Another mythological story for the origin of geomancy also involves Idris. After praying to God that He give Idris easily a means to earn his living, Idris rested one day, bored and without work, and began to draw figures idly in the sand. As he did so, a stranger appeared before him and questioned what he was doing. Idris replied that he was simply entertaining himself, but the stranger replied that he was doing a very serious act. Idris became incredulous and tried to deny this, but the stranger explained the significance of the meaning of the figure Idris drew. He then commanded Idris to draw another figure, and upon doing so the stranger explained the meaning and significance of that figure. The pair continued this until Idris had discovered and understood the sixteen figures. The stranger then taught Idris how to form the figures in a regular manner and what the results meant, teaching him how to know things that could not be known with just the physical senses. After testing Idris' newfound knowledge and skill of geomancy, and revealing himself to be the angel Jibril in the process, the stranger disappeared. Idris, thankful to God and His messenger that he learned this art, never revealed the art to anyone. Before he was risen to God, he wrote a book describing the art as Jibril had taught him, and from his successors.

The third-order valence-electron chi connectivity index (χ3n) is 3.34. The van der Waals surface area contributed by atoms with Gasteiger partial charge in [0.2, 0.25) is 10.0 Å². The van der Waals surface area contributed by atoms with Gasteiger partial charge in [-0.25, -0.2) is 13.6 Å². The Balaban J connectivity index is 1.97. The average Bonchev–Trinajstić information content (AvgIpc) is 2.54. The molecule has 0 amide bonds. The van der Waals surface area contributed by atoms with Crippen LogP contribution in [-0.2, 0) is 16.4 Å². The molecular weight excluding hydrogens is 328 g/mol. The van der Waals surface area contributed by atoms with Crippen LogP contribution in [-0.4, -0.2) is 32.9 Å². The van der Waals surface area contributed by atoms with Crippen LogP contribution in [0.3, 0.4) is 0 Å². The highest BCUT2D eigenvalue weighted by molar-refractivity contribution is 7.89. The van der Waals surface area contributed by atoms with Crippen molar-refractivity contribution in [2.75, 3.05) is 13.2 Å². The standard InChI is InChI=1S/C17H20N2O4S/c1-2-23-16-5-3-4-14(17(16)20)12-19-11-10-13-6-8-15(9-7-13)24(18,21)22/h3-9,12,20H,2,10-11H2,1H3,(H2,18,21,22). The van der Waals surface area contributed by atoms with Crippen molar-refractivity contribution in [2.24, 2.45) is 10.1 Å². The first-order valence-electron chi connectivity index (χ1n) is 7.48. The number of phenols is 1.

Other tablets and records from antiquity identify Idris with the prophets Daniel or Enoch. This was done in order to give geomancy a legitimate standing as a gift and skill from God, especially since one of the prophets had practiced it. However, those that argued against geomancy, such as Ibn Khaldun in his Muqaddima, countered that it was a pre-Islamic system of knowledge, and that all such epistemologies were rendered obsolete with the revelation of the Qur'an.